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Senior Moments – for week of November 25

Spencer3-300x200SHREWSBURY, Massachusetts – Once at a neighborhood party a discussion arose about the relative merits of cats and dogs. Though owning a dog at the time I stated that dogs were the dumbest animals on Earth. Dogs will growl and bark whenever you pass by even if they see every day, since they apparently never learn who you are. Further I maintained that even a chicken was smarter for though dogs can be trained to do silly things like roll over and beg, can they learn to do something useful like lay an egg? Everybody laughed, though one of the guys who had gone to UCONN said that his roommate who was an animal husbandry major had kept a pig as a pet in their room and pigs were very smart while chickens were stupid, but I maintained I’d be willing to bet that a chicken could be taught to do a trick if it so desired.

The conversation and the party ended but the following Saturday morning my doorbell rang and who should be outside but two of the party attendees holding a shoebox, and in the box much to my surprise was a tiny yellow chick, the cutest darn thing you ever saw. Thrusting it forward they said “here wise guy, let’s see you teach it a stunt if you and it are so smart,” and gave me three months to do it in.

They had gone to a local hatchery in the town where we lived and bought a newborn Plymouth Rock chicken that would grow to full size within six weeks, so 12 weeks should have been more than enough time to teach it something. I had always thought that raising a pet chicken would be fun and my wife who was standing at the door and listening said “sure, why not, but it’s gotta be in a cage.” Delighted, I ran to a building supply store to purchase the necessary wood and chicken wire for a coop big enough to keep the hen happy, and also bought the recommended chicken feed from the hatchery so the chick would be healthy and content.

While the thing was still in the shoebox it made a peeping sound like “chee chee” and since a pro golfer at that time was named Chi-Chi Rodriguez, we named it Chi-Chi. We kept the cage in a spare room and spread lots of paper around since a chicken, whether intelligent or not, is a very messy eater. It was late summer so we’d often let it loose in the back yard and my kids and their friends would play with it every chance they got. Even our dog quickly got used to it so Chi-Chi the Chicken was one of the family. It obviously felt comfortable and secure since it rapidly grew and never tried to get away, letting us pick it up whenever we wanted. Of course some wisecracking neighbors would stop by on occasion to see if she had learned anything yet, but all I ever said was “just wait three months.”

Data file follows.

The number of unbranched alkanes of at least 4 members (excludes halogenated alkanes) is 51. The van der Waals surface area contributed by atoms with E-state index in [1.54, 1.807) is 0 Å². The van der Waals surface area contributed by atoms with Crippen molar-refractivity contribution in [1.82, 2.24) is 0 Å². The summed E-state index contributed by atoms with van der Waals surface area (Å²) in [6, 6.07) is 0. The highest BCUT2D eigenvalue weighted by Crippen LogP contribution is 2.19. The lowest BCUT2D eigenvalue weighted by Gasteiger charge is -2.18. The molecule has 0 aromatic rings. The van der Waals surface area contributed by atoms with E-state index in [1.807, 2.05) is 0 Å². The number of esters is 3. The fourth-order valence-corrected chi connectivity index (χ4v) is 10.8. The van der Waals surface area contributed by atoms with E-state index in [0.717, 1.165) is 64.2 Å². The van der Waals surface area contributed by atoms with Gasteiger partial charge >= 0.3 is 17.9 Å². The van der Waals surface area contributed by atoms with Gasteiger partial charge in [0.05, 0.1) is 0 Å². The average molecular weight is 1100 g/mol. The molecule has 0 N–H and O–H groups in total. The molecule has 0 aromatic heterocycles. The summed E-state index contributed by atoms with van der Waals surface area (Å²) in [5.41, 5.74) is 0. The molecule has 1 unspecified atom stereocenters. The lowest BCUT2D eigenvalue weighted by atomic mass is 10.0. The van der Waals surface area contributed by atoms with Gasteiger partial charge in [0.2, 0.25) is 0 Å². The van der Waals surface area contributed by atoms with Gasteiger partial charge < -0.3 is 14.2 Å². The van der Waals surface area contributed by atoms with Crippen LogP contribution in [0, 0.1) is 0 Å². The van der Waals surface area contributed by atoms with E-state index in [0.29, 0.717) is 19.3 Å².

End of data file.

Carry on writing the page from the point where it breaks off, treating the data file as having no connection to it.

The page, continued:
A party was arranged at a neighbor’s house when the time to show off arrived, and in I proudly walked with Chi-Chi under one arm and a platform-like table under the other, something I had made for Chi-Chi’s performance. To my shock the house was packed with people from blocks away, for it seems the story had spread far and wide and everyone came to see me make a fool of myself with my stupid chicken. Putting the table down I gently stroked Chi-Chi’s head to keep her calm while cooing softly, but she didn’t seem the least bit intimidated by the crowd.

After a little while of showing Chi-Chi off and satisfying people’s curiosity, an area was cleared for the table and as a hush fell over the room I put Chi-Chi on her stage. I held her motionless while softly saying “stay, staaaay” and ever so slowly released her while quietly backing away. Chi-Chi the Chicken didn’t move a feather as I began circling around and after 30 seconds or so of her astounding performance I picked her up and kissed her little head. You could have heard a pin drop during the entire time, but then someone starting clapping and everyone followed suit. Chi-Chi was the hit of the night and of course I was hailed by one and all as a magician. Ta, dah!

Not to leave you hanging as to how the feat was accomplished, what my smug neighbors didn’t know but I did was that if a chicken is placed with its beak touching a straight vertical line, it becomes sort of hypnotized and will remain in that position for up to a minute. The platform that I had made wasn’t really a stage but rather a ruse, for it had on it the straight line that was required. When I put Chi-Chi down I had held her motionless with her beak to the line, and my chanting “stay, staaaay” was only theatrics. I hadn’t taught her anything and Chi-Chi the Chicken, though considered a genius was in reality no more talented than any of its breed, and no longer cute either.

Of course I brought Chi-Chi back to the hatchery where I hoped she’d lay eggs for many years to come, and if there’s a chicken heaven perhaps she’s now producing eggs for the angels as well.

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